Event PagePublic Tickets

Dive QueeRevolution Party

Dive returns with its latest event, the Dive QueeRevolution Party, embracing a theme of camp Soviet kitsch to coincide with the closing night ceremonies at the Sochi Olympics. Expanding its mix of usual mix of music, drag, live art, performance and dancing, this Dive Party will also present a selection of short Russian and Lithuanian LGBT films, including works seen at previous New Cinema 4 events, as well as new additions curated especially for the night.

With Dive regulars Miss Annabel Sings, ‘Michelle’, Mistress Chipz, DJ Heavy Flow and special guests.


Friday 28th February, 21:00 to 03:00
LGBT History Month Mardi Gras Closing Party
The Dissection Room and Anatomy Lecture Theatre, Summerhall, Edinburgh EH9 1PL
Free, ticketed charity event; £5 suggested donation, with all proceeds going to LGBT Youth
Event PageTicket Reservations and Donations

One final screening event to conclude the programme, added on especially to accommodate the late addition of Steklo to the programme, and to allow a second viewing of the work-in-progress world premiere Wings in Sleeves.

As part of a charity Mardi Gras party, hosted by Dive Queer Party in aid of LGBT Youth, we present two Russian LGBT film projects in need of crowdfunding support to reach completion. The films will be presented on a continuous loop in Summerhall’s Anatomy Lecture Theatre throughout the evening.

Steklo (Glass), Episodes 1 and 2 (29 + 34 min)

This is the Russian The L Word – and the closest thing there is to a Russian Blue Is the Warmest Colour.

We are proud to present a very rare public screening of the first two episodes of this Russian serial programme, which marks the first-ever attempt to produce a lesbian television series in the country. Independent producers Acte de Sabotage hope to eventually complete a first six-episode series, chronicling the lives of its six main characters who cross paths at Moscow’s Steklo Cafe.

Steklo launched online at the end of May 2013. One month later, the Russian government approved the law banning ‘homosexual propaganda’ to minors. Since then, it has struggled to find any major funders willing to back completion of the remaining episodes, and are therefore entirely reliant on crowdfunding support.

Both episodes of Steklo online (click ‘captions’ to turn on subtitles)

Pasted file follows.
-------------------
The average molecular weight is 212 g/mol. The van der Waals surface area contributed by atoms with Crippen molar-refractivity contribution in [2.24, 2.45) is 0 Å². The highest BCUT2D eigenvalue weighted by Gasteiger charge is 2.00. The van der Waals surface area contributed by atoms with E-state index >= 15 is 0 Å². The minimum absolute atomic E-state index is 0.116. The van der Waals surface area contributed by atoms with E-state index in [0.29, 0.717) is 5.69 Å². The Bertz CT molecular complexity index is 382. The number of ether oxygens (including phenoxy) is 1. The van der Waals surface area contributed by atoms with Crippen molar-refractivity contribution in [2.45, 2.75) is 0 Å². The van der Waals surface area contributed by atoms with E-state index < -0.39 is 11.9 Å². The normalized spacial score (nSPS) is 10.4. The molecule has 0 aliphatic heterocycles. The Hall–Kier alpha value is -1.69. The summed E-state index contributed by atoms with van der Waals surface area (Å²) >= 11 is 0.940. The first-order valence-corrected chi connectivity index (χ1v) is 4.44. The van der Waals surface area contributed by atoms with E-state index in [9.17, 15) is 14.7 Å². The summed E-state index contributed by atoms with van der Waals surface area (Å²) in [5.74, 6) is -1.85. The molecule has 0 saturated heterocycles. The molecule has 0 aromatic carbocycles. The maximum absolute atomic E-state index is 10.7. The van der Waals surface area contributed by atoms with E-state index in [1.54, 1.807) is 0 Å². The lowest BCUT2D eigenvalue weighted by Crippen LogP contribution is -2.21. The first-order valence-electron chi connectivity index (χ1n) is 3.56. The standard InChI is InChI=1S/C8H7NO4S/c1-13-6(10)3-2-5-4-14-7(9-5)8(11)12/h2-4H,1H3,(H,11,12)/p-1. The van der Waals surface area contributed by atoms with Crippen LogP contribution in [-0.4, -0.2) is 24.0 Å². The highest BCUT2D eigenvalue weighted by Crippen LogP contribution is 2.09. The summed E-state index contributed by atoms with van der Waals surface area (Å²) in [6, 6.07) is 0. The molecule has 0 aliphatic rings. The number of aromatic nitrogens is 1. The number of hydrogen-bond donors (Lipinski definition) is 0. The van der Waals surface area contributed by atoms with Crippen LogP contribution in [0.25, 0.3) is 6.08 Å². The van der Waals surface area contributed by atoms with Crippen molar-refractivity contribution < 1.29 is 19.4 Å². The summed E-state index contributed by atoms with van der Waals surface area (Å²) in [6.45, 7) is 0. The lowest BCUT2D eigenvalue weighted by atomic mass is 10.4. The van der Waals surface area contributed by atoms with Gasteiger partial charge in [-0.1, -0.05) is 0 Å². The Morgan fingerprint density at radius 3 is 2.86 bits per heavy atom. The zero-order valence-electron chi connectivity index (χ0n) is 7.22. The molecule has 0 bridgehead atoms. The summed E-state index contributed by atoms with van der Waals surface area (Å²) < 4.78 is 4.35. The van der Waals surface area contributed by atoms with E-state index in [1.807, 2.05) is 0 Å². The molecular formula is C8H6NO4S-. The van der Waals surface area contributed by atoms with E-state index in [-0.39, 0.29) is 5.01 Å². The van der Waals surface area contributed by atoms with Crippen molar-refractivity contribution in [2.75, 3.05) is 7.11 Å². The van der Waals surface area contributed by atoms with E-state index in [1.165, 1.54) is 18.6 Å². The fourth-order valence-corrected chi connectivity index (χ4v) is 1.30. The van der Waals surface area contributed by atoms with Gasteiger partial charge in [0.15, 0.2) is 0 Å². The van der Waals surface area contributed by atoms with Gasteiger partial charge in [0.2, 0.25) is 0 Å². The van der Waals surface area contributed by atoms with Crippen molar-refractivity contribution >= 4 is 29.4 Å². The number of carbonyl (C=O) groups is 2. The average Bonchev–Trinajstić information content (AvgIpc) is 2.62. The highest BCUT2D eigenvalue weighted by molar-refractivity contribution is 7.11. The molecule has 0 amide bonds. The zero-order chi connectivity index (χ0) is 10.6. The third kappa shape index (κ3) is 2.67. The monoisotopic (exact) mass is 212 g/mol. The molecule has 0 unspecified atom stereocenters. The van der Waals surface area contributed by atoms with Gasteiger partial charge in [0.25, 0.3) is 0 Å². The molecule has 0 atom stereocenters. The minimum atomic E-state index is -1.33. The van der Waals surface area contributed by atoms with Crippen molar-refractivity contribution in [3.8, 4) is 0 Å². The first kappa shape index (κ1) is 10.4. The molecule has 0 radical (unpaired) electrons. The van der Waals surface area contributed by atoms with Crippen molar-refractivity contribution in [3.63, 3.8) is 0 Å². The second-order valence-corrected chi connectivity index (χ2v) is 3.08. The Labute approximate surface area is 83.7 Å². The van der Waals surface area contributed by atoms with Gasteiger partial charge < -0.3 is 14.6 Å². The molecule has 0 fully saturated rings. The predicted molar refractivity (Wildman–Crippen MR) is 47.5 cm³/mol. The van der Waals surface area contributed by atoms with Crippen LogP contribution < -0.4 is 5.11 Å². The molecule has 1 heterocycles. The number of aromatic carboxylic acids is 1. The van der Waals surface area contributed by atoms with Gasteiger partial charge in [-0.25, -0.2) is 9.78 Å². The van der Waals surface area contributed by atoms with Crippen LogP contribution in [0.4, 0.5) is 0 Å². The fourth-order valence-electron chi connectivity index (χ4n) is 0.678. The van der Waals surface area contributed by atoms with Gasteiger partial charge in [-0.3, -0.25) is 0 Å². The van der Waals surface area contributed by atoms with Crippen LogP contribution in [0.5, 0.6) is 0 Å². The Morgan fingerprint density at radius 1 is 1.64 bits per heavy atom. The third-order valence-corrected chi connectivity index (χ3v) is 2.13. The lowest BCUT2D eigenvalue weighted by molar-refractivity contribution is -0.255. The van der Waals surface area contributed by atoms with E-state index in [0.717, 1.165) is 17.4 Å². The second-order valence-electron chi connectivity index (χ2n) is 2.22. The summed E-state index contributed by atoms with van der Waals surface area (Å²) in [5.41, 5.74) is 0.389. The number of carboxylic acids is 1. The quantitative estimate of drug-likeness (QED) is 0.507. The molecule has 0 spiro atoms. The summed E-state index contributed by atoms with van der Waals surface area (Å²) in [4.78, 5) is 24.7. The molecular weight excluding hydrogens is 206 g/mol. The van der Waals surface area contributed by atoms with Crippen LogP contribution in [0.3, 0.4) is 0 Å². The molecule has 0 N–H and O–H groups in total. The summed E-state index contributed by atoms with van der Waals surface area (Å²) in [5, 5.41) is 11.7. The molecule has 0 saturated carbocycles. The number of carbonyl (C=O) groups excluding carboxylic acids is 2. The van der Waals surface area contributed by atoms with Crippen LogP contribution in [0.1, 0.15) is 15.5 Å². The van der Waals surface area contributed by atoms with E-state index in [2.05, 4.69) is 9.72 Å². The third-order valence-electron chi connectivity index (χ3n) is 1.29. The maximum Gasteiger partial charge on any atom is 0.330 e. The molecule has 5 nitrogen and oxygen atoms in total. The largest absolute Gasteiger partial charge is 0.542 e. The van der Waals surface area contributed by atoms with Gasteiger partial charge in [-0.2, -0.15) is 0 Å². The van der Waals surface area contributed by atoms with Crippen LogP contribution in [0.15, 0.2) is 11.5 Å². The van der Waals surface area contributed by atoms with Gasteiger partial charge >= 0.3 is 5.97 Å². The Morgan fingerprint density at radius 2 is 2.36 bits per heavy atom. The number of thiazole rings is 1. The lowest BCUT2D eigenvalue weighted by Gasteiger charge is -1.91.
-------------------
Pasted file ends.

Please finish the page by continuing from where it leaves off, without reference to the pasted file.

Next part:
Steklo Facebook page
Russian homepage, through which you can make donations to Steklo
Russian lesbian lifestyle blog Acte de Sabotage, the producers of Steklo

Work-in-progress edit of Kseniia Khrabrykh’s Wings in Sleeves (54 min) + Day of Silence (4 min)

Kseniia Khrabrykh began working as a cinematographer and editor on fashion videos, but, over the past few years, has begun increasingly to turn her camera towards documenting LGBT activism, life and culture in St Petersburg. Having directed a number of short films on the subject – on Russia’s annual QueerFest in 2011 and 2012, for instance – she has now begun work on her first feature-length film, Wings in Sleeves.

Wings in Sleeves documents the period from September 2011 to May 2012, centring on the activist campaign against the ‘homosexual propaganda’ law when it was initially introduced locally in St Petersburg, prior to its ultimately becoming a federal law in 2013. EFG New Cinema was proud to present the first public screening of this work-in-progress edit earlier this month, as part of the campaign to raise the remaining £2000 needed to complete the film, which Kseniia hopes to do over the next few months. With her permission, we are showing it again tonight with the same purpose.

Day of Silence was produced by Kseniia last April as a plea for those with friends in the LGBT community to ally with them and stop tacitly treating queer life as a taboo subject.

Kseniia’s Vimeo page, on which you can find Day of Silence and several other previous examples of her work, including ones now edited into the current version of Wings in Sleeves
Contact form for Kseniia, via her blog
English-language homepage for Kseniia’s second crowdfunded feature project, Мне 20 лет (I Am 20 Years Old), a documentary about Russian lesbians in the 1970s, 1990s and 2010s, utilising extensive (and unseen) personal archives, which she plans to complete in 2015


For further information, please E-Mail Further information will be made available separately for individual screenings as confirmed.